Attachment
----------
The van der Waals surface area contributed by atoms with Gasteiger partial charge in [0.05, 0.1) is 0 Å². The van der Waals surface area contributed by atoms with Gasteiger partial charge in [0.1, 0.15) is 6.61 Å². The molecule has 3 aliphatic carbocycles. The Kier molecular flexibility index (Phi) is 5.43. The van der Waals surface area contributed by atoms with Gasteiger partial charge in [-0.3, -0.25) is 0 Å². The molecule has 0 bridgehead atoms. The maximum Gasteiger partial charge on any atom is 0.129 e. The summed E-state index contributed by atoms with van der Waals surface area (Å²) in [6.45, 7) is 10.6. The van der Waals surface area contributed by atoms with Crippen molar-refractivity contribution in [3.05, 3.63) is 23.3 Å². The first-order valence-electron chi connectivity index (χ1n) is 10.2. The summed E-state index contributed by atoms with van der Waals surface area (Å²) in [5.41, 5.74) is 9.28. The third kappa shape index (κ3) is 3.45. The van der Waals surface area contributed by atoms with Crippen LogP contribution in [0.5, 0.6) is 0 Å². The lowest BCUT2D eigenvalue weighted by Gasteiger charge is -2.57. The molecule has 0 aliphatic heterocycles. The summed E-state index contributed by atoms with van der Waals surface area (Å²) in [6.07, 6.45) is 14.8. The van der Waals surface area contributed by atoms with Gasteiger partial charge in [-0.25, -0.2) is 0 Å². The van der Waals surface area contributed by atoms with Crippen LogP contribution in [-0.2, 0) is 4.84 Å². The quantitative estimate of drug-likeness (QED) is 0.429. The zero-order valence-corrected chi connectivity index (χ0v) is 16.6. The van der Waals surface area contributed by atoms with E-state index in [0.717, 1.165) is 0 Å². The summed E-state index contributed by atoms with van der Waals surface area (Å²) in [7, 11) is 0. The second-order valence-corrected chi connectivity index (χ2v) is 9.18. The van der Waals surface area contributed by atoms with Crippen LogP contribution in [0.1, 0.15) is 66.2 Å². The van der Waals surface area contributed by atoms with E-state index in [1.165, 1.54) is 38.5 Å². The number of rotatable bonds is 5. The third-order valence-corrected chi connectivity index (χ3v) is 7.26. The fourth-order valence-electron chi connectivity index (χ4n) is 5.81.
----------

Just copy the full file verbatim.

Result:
The van der Waals surface area contributed by atoms with Gasteiger partial charge in [0.05, 0.1) is 0 Å². The van der Waals surface area contributed by atoms with Gasteiger partial charge in [0.1, 0.15) is 6.61 Å². The molecule has 3 aliphatic carbocycles. The Kier molecular flexibility index (Phi) is 5.43. The van der Waals surface area contributed by atoms with Gasteiger partial charge in [-0.3, -0.25) is 0 Å². The molecule has 0 bridgehead atoms. The maximum Gasteiger partial charge on any atom is 0.129 e. The summed E-state index contributed by atoms with van der Waals surface area (Å²) in [6.45, 7) is 10.6. The van der Waals surface area contributed by atoms with Crippen molar-refractivity contribution in [3.05, 3.63) is 23.3 Å². The first-order valence-electron chi connectivity index (χ1n) is 10.2. The summed E-state index contributed by atoms with van der Waals surface area (Å²) in [5.41, 5.74) is 9.28. The third kappa shape index (κ3) is 3.45. The van der Waals surface area contributed by atoms with Crippen LogP contribution in [0.5, 0.6) is 0 Å². The lowest BCUT2D eigenvalue weighted by Gasteiger charge is -2.57. The molecule has 0 aliphatic heterocycles. The summed E-state index contributed by atoms with van der Waals surface area (Å²) in [6.07, 6.45) is 14.8. The van der Waals surface area contributed by atoms with Gasteiger partial charge in [-0.25, -0.2) is 0 Å². The van der Waals surface area contributed by atoms with Crippen LogP contribution in [-0.2, 0) is 4.84 Å². The quantitative estimate of drug-likeness (QED) is 0.429. The zero-order valence-corrected chi connectivity index (χ0v) is 16.6. The van der Waals surface area contributed by atoms with E-state index in [0.717, 1.165) is 0 Å². The summed E-state index contributed by atoms with van der Waals surface area (Å²) in [7, 11) is 0. The second-order valence-corrected chi connectivity index (χ2v) is 9.18. The van der Waals surface area contributed by atoms with Crippen LogP contribution in [0.1, 0.15) is 66.2 Å². The van der Waals surface area contributed by atoms with E-state index in [1.165, 1.54) is 38.5 Å². The number of rotatable bonds is 5. The third-order valence-corrected chi connectivity index (χ3v) is 7.26. The fourth-order valence-electron chi connectivity index (χ4n) is 5.81.